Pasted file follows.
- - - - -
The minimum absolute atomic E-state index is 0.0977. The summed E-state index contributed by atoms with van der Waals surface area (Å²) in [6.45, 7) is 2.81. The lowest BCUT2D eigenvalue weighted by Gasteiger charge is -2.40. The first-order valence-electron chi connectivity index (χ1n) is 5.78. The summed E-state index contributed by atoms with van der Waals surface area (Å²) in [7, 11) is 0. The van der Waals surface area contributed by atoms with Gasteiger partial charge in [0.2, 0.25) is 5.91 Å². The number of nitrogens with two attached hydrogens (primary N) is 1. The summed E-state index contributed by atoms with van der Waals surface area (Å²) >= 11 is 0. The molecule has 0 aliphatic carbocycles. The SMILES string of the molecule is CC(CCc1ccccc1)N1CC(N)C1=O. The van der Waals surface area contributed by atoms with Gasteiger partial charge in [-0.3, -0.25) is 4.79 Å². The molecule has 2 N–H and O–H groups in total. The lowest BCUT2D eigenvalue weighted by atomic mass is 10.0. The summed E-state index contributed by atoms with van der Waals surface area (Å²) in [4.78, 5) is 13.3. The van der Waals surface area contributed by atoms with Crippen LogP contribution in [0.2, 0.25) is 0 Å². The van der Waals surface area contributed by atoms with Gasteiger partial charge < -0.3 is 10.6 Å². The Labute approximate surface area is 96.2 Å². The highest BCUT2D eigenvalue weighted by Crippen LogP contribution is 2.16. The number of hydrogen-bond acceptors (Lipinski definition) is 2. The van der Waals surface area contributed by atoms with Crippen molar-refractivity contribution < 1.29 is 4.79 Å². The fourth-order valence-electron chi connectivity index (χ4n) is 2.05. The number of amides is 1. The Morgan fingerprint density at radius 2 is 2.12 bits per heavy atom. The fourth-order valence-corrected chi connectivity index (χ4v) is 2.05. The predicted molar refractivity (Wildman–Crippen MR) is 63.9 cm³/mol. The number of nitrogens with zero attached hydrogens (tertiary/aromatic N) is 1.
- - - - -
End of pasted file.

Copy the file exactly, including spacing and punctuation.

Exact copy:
The minimum absolute atomic E-state index is 0.0977. The summed E-state index contributed by atoms with van der Waals surface area (Å²) in [6.45, 7) is 2.81. The lowest BCUT2D eigenvalue weighted by Gasteiger charge is -2.40. The first-order valence-electron chi connectivity index (χ1n) is 5.78. The summed E-state index contributed by atoms with van der Waals surface area (Å²) in [7, 11) is 0. The van der Waals surface area contributed by atoms with Gasteiger partial charge in [0.2, 0.25) is 5.91 Å². The number of nitrogens with two attached hydrogens (primary N) is 1. The summed E-state index contributed by atoms with van der Waals surface area (Å²) >= 11 is 0. The molecule has 0 aliphatic carbocycles. The SMILES string of the molecule is CC(CCc1ccccc1)N1CC(N)C1=O. The van der Waals surface area contributed by atoms with Gasteiger partial charge in [-0.3, -0.25) is 4.79 Å². The molecule has 2 N–H and O–H groups in total. The lowest BCUT2D eigenvalue weighted by atomic mass is 10.0. The summed E-state index contributed by atoms with van der Waals surface area (Å²) in [4.78, 5) is 13.3. The van der Waals surface area contributed by atoms with Crippen LogP contribution in [0.2, 0.25) is 0 Å². The van der Waals surface area contributed by atoms with Gasteiger partial charge < -0.3 is 10.6 Å². The Labute approximate surface area is 96.2 Å². The highest BCUT2D eigenvalue weighted by Crippen LogP contribution is 2.16. The number of hydrogen-bond acceptors (Lipinski definition) is 2. The van der Waals surface area contributed by atoms with Crippen molar-refractivity contribution < 1.29 is 4.79 Å². The fourth-order valence-electron chi connectivity index (χ4n) is 2.05. The number of amides is 1. The Morgan fingerprint density at radius 2 is 2.12 bits per heavy atom. The fourth-order valence-corrected chi connectivity index (χ4v) is 2.05. The predicted molar refractivity (Wildman–Crippen MR) is 63.9 cm³/mol. The number of nitrogens with zero attached hydrogens (tertiary/aromatic N) is 1.